You’re probably thinking something along the lines of: I can’t write a novel in a month! I have no idea what to write about and I don’t have a plot. BUT YOU CAN and it will be brilliant. I had a general idea that I wanted to do something with Fairy Tales and Dinosaurs for this years NaNo and it took me maybe thirty minutes to think up a plot to combine those two radically different things. Your mind can and will surprise you with the sheer amount of imagination, creativity and ideas that it can produce.

Even if you don’t reach 50,000 words by November 30th you’ll STILL be a winner because you’ll have given it your best shot and you will probably write more than you ever have before. Yes, you will be rocking some serious sleep deprivation and be more over-caffeinated than you’ve ever been in your life, but it’s WORTH it. Your family will think you’re strange and some of your co-workers will avoid you when you’re writing in the break room, BUT IT’S WORTH IT. I promise.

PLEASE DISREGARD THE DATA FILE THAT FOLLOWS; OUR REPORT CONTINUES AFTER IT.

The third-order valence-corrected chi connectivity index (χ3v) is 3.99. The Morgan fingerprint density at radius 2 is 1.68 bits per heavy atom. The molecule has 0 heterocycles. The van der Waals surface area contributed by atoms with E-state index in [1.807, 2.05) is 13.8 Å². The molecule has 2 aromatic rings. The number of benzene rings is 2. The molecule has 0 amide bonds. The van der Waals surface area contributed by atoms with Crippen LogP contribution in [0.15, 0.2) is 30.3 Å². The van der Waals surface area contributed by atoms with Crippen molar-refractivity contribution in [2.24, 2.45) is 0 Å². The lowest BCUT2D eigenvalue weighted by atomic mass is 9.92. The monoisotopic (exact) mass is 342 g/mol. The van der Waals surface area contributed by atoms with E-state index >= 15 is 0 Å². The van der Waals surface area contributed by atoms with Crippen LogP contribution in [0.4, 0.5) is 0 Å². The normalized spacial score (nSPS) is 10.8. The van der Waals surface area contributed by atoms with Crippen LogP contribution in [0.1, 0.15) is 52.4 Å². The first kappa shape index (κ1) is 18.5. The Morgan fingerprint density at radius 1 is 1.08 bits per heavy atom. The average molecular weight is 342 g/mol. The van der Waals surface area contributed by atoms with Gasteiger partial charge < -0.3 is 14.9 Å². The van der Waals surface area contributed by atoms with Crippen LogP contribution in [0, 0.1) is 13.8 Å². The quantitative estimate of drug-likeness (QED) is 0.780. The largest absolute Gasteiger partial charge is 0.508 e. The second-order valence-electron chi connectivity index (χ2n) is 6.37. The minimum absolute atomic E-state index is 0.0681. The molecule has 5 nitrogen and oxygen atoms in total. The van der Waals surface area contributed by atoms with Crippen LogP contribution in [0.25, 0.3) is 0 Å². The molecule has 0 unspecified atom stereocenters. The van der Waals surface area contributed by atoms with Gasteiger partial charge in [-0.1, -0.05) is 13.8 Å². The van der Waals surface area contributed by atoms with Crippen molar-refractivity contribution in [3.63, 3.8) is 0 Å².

If you’ve ever wanted to write a novel I highly encourage you to give National Novel Writing Month a chance, and if you haven’t, well, I can tell you that you’ll be missing out on a grand amount of fun.

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Letters To Authors: Tamora Pierce

Dear Ms. Pierce,

You probably get this all the time, but I thought I’d write an open letter to you so I can let you, and anyone else reading this, know what a wonderful human being you are.